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Why Digital-Native Brands Are Headed In-Store

If retail is really “dying,” why are some thriving digital brands risking the jump from online to in-store? For the same reason people visit Disney World. You can watch a movie at home, or you and Goofy can get sticky-faced from Mickey ice pops under the fireworks: it’s about the experience.

Revolution Digital  |  September 14, 2018
Why Digital-Native Brands Are Headed In-Store

If retail is really “dying,” why are some thriving digital brands risking the jump from online to in-store? For the same reason people visit Disney World. You can watch a movie at home, or you and Goofy can get sticky-faced from Mickey ice pops under the fireworks: it’s about the experience. And for digital brands, those experiences can help foster a sense of community, enhance service and, believe it or not, boost sales.

Over the past couple of years, we’ve seen some of our favorite e-tailers take a backwards approach to selling: testing the waters online first, then setting up shop in brick-and-mortar. While some of those brands used digital insights to propel themselves into more secure in-store set-ups— using what they’ve learned about their online consumers to cater to those in-person— the move certainly still has its risks.

That said, recent retail trends would actually support these brands’ transitions over to “the dark side,” making it a risky— but strategic move for companies who are looking to give their fans an exciting experience. And to support that notion, a new study revealed that Gen Z, a generation that grew up on social media and technology, actually prefers shopping in-store or on a desktop, as opposed to mobile. But that’s not all. Target’s CEO recently raved about the state of the economy, calling it the best consumer environment he’s seen in his career and siting growth in store.

With that in mind, see which digital-first brands are trying to capitalize on the strong market by adding some foot traffic alongside their web traffic:

For Wayfair, Home Is Where the Heap Is

Wayfair shoppers’ e-carts are never empty. So why would the largest online furniture retailer in the U.S. feel the need to open an outlet? They’re hoping that their new space will help sell off a ton of excess inventory and returns, while driving online business in the process. After all, it’s hard to sweep 20,000 sq. ft. of extra furniture under even the best-selling rug when it’s virtual.

Casper Makes Its Bed in Stores

The famous bed-in-a-box brand is no longer selling naptime online only. The mattress company plans to open 200 brick-and-mortar stores in the next three years to “build loyalty with current customers, gain exposure among new shoppers, and increase impulse buys that can only come from browsing physical locations.” Now you can put your bed to the test before you invest.

Glossier Does It for the ‘Gram

If it ain’t broke, don’t fix it. So, why would a D2C, blog-born beauty brand turn to brick-and-mortar when it’s thriving online? For Instagram, obvi. Glossier is opening their second retail store to cater to their loyal Millennial fans. The store is designed to incite product testing and ‘gramming. But don’t expect huge expansion. Too many storefronts may dilute their swagger.

Amazon: Heading to the Big Screen?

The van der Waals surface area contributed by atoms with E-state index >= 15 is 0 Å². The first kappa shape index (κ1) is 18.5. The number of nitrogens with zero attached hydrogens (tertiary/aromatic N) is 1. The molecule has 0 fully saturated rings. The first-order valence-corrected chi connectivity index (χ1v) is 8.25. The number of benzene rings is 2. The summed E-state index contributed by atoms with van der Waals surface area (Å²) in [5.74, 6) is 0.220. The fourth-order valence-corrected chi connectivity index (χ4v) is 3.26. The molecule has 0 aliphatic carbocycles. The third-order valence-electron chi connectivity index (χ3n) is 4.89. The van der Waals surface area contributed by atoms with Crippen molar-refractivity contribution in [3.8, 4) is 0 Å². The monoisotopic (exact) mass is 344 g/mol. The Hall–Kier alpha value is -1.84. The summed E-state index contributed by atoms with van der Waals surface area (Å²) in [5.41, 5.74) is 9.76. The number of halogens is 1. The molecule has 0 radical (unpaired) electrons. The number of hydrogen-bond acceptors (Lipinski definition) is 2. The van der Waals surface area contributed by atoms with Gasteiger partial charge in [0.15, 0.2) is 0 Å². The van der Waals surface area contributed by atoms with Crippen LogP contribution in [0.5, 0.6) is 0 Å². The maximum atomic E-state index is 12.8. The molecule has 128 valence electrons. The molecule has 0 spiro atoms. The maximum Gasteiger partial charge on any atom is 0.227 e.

Amazon knows the value in experiential retail. After conquering the world of e-commerce, the e-tail powerhouse opened physical stores (whose sales reached $1.3B in 3 months, BTW) and added Whole Foods to their roster. Now, they’re reportedly looking to acquire Landmark Theatres, a cinema chain that could provide new distribution for Amazon media, food and more. Next up: world domination.

Away Finds a Place for Wanderlust

After dipping their toe in the pop-up shop space, digital-native luggage brand, Away, opened their first physical store last year in NYC before expanding to three other cities. Their first space was designed as a showroom, but also featured workshops, travel guides and events to excite consumers about their journeys, adding value to the brand in an edgy way they couldn’t online.

All Eyes on Warby Parker

Dubbed “The Netflix of Eyewear,” Warby Parker had a good thing going with their at-home try-on program and online sales model. But after a while, consumers craved an “experience.” So, the brand built a store into a school bus that visited 15 cities, before finding fertile ground for shop no.1 in NYC. They’ve since expanded and continue to grow. Now, more than 85% of Warby’s in-store shoppers later visit their site.

Google May Settle Down in Chi-Town

Google may be heading to the windy city. The search giant is poised to open their first permanent retail store in Chicago to show off their expanding line of products, including Pixel phones, VR headsets, Nest products and more. While Google hasn’t confirmed the news, we can’t blame them for wanting to give consumers a hands-on, techy playground like Apple’s.

Brands like Fabletics, Bonobos, Rent the Runway, The Tie Bar and Parachute have also gotten in on the action, proving that this “trend” may soon become the new normal. As powerful as it can be to have insights from online consumers, nothing quite compares to having that in-person experience. So, before you assume that the “retailpocalypse” is happening, consider this: retail may not be dying, but mediocre retail is.

At Revolution Digital, we can help bring your brand to life online. It might be impossible to out-Amazon Amazon, but our digitally-savvy team can help you set realistic, achievable goals, then turn them into a retail reality. With the hands-on attention of a boutique agency and the creative minds of a big one, Rev-D is ready to take on the challenge. Give us a call at 973-539-2727 or email newbusiness@rev-d.com to find out how we can help.

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